Merriam-Webster’s Word of the Day for September 13, 2020 is:
verbiage VER-bee-ij noun
1 : a profusion of words usually of little or obscure content
2 : manner of expressing oneself in words : diction
“One resident … said during a virtual focus group that a lot of his community was concerned reading the changes of verbiage from ‘flood control task force’ to ‘infrastructure resilience.'” — Paul Wedding, The Houston Chronicle, 31 Jul. 2020
“It was always G-rated trash talk—he is a devout Catholic, after all, and the strongest epithet he ever seemed to let loose was ‘Shoot’…. And his verbiage was often misunderstood. To opposing fans he was a mouthy loose cannon. To those who knew and understood him, it was just his joy and exuberance spilling over.” — Jim Alexander, The Daily News of Los Angeles, 10 Feb. 2020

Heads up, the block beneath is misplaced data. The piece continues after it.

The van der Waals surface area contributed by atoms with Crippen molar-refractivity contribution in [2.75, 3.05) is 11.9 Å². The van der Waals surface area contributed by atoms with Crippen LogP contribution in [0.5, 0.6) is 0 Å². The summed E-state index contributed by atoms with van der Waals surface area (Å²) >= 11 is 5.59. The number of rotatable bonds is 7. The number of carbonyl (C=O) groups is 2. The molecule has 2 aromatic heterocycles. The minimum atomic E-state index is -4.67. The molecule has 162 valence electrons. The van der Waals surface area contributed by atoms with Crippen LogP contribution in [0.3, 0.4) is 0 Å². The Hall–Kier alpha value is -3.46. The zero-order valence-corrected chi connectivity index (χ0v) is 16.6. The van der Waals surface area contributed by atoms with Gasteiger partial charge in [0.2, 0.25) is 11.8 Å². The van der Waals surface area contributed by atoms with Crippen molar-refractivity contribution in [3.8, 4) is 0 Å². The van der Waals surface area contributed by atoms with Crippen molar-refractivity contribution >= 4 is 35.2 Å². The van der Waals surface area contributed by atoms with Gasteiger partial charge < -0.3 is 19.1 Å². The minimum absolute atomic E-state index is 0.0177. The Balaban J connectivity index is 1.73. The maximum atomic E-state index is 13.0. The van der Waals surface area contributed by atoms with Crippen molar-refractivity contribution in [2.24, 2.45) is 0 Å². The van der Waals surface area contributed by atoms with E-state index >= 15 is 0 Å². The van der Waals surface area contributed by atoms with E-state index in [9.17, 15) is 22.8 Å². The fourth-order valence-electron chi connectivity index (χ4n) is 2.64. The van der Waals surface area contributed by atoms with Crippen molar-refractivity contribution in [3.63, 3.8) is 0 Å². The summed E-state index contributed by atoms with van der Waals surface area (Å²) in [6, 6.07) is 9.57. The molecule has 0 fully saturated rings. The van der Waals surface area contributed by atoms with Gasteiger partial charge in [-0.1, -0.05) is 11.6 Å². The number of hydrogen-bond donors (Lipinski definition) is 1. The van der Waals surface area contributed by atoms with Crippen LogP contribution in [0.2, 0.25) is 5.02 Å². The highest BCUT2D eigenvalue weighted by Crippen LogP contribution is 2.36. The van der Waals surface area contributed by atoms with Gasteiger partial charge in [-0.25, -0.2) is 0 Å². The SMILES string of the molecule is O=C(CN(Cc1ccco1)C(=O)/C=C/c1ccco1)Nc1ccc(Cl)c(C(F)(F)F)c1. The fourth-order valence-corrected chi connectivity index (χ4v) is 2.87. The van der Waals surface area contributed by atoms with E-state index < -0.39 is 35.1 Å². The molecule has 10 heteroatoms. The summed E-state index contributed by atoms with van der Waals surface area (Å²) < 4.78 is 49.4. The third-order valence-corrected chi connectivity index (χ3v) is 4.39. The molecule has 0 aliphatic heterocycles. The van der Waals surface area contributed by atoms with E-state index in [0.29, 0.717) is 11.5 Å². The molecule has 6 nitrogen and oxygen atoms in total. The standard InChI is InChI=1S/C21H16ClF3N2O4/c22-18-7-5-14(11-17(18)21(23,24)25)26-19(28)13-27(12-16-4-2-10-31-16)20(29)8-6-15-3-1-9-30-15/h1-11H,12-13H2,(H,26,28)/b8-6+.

Did you know?
Verbiage descends from French verbier, meaning “to trill” or “to warble.” The usual sense of the word implies an overabundance of possibly unnecessary words, much like the word wordiness. In other words, a writer with a fondness for verbiage might be accused of “wordiness.” Some people think the phrase “excess verbiage” is redundant, but that’s not necessarily true. Verbiage has a second sense meaning, simply, “wording,” with no suggestion of excess. This second definition has sometimes been treated as an error by people who insist that verbiage must always imply excessiveness, but that sense is well-established and can be considered standard.